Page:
In June of 1924, however, at the Democratic National Convention held in New York City’s Madison Square Garden, Klansmen sought revenge.  After Franklin D. Roosevelt’s stirring “Happy Warrior” speech nominating Roman Catholic Smith for the office of President of the United States, Klan members began chanting “United we stick, Divided we’re stuck, The better we stick, the better we Klux!”

To the Klan-dominated convention, Al Smith was the captive of Tammany Hall, and Tammany was a brothel whose allegiance was pledged to the “Whore of Babylon” – the pope of Rome.

One Klan delegate ranted:  “We want the country ruled by the sort of people who settled it. This is our Country!” The leading presidential candidate, William G. McAdoo, slandered New Yorkers with his declaration that their city was “reactionary, mercenary, sinister, and sordid.”

It was this atmosphere that caused the 1924 Democratic Convention to drag on for 103 ballots and to finally reject a Klan platform plank by just one vote: 543 to 542. To break the nomination deadlock, the convention turned to corporate lawyer John W. Davis – who, according to historian Robert Murray, was “not a Catholic or a machine politician nor a believing Protestant or an enthusiastic prohibitionist.” He wasn’t much of anything, and the results proved it – he got only 28.8 percent of the vote: the lowest vote in the party’s history. That’s because millions of inner-city Catholics and Jews, insulted by Klan activities at the convention, deserted their party.

In 1928, Catholics and Jews struck back and engineered the presidential nomination of Governor Smith on the first ballot. And even though Al Smith went down to defeat in one of the ugliest, most bigoted campaigns in the history of the nation, his 15-million votes significantly exceeded those received by every previous Democratic presidential nominee.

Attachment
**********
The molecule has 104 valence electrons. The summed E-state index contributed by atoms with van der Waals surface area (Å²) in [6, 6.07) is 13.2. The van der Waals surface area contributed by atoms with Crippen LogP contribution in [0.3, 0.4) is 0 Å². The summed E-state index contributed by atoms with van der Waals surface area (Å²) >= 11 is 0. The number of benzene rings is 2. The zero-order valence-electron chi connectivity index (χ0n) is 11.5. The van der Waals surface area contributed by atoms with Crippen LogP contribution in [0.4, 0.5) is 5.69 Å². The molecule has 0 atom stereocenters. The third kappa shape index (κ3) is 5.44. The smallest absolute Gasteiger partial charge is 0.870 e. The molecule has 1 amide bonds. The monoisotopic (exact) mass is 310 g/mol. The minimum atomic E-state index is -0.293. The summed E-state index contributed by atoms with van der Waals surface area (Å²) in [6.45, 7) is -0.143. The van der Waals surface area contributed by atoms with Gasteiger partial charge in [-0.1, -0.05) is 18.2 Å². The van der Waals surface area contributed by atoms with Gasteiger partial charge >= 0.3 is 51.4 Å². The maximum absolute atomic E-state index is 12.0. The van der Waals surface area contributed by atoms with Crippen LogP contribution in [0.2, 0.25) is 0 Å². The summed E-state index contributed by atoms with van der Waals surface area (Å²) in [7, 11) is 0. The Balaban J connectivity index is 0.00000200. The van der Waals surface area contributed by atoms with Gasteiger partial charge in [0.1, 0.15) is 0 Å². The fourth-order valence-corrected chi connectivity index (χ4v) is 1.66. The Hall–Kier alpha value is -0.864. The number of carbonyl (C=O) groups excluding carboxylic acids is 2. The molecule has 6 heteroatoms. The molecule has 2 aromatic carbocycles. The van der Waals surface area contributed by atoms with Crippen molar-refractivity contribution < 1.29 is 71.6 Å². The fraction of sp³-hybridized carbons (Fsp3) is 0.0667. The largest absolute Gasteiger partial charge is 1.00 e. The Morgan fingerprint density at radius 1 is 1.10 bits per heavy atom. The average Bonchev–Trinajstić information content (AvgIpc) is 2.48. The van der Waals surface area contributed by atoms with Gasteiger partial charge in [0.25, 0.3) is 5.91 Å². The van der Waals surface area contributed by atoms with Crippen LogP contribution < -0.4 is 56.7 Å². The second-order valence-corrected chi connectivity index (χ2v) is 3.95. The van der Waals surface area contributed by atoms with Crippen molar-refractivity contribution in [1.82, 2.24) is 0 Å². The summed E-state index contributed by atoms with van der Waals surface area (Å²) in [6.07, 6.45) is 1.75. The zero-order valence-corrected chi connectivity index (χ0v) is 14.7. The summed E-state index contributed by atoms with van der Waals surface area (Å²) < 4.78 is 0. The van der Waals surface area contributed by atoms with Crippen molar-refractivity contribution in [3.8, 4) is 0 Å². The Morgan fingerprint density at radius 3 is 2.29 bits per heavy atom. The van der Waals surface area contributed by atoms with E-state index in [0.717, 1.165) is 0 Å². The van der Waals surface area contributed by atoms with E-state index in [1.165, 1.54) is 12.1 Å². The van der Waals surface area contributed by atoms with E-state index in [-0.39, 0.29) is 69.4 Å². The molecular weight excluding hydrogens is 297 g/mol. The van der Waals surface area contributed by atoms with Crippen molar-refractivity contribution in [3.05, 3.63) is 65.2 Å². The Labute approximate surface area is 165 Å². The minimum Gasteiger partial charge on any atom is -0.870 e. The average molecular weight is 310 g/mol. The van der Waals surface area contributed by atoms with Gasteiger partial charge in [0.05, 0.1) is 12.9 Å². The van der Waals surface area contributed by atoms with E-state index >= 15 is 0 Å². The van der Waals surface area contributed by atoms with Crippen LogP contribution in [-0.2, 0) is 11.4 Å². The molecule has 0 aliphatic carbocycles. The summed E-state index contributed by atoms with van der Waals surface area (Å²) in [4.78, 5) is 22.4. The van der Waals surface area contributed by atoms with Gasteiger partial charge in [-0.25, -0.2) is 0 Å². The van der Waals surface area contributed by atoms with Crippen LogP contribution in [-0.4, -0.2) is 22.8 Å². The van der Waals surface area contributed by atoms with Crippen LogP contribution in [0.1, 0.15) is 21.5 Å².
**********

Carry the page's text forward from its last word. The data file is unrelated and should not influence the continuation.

In fact, he doubled the average of the votes received by late nineteenth and early twentieth-century Democratic candidates including President Woodrow Wilson. Smith was the first Democrat to carry America’s largest cities by a plurality.

Smith’s Catholicism was the key to the ballot-box uprising in America’s major cities. “What Smith really embodied,” wrote political analyst Samuel Lubell, “was the revolt of the underdog urban immigrant against the top dog of old American stock.”

While their terrorist methods – lynchings, bombings, and arson –eventually discredited the Klan and led by 1929 to its rapid decline, it was Catholic and Jews who hammered the first nails in the revived Klan’s coffin when they united behind Al Smith in 1928.

These are little remembered facts about America’s political and religious history and we are in Pegram and Baker’s debt for reminding us of this very unfortunate and subtly continuing bias in American culture.

George J. Marlin, Chairman of the Board of Aid to the Church in Need USA, is the author of The American Catholic Voter and Sons of St. Patrick, written with Brad Miner. His most recent book is Mario Cuomo: The Myth and the Man.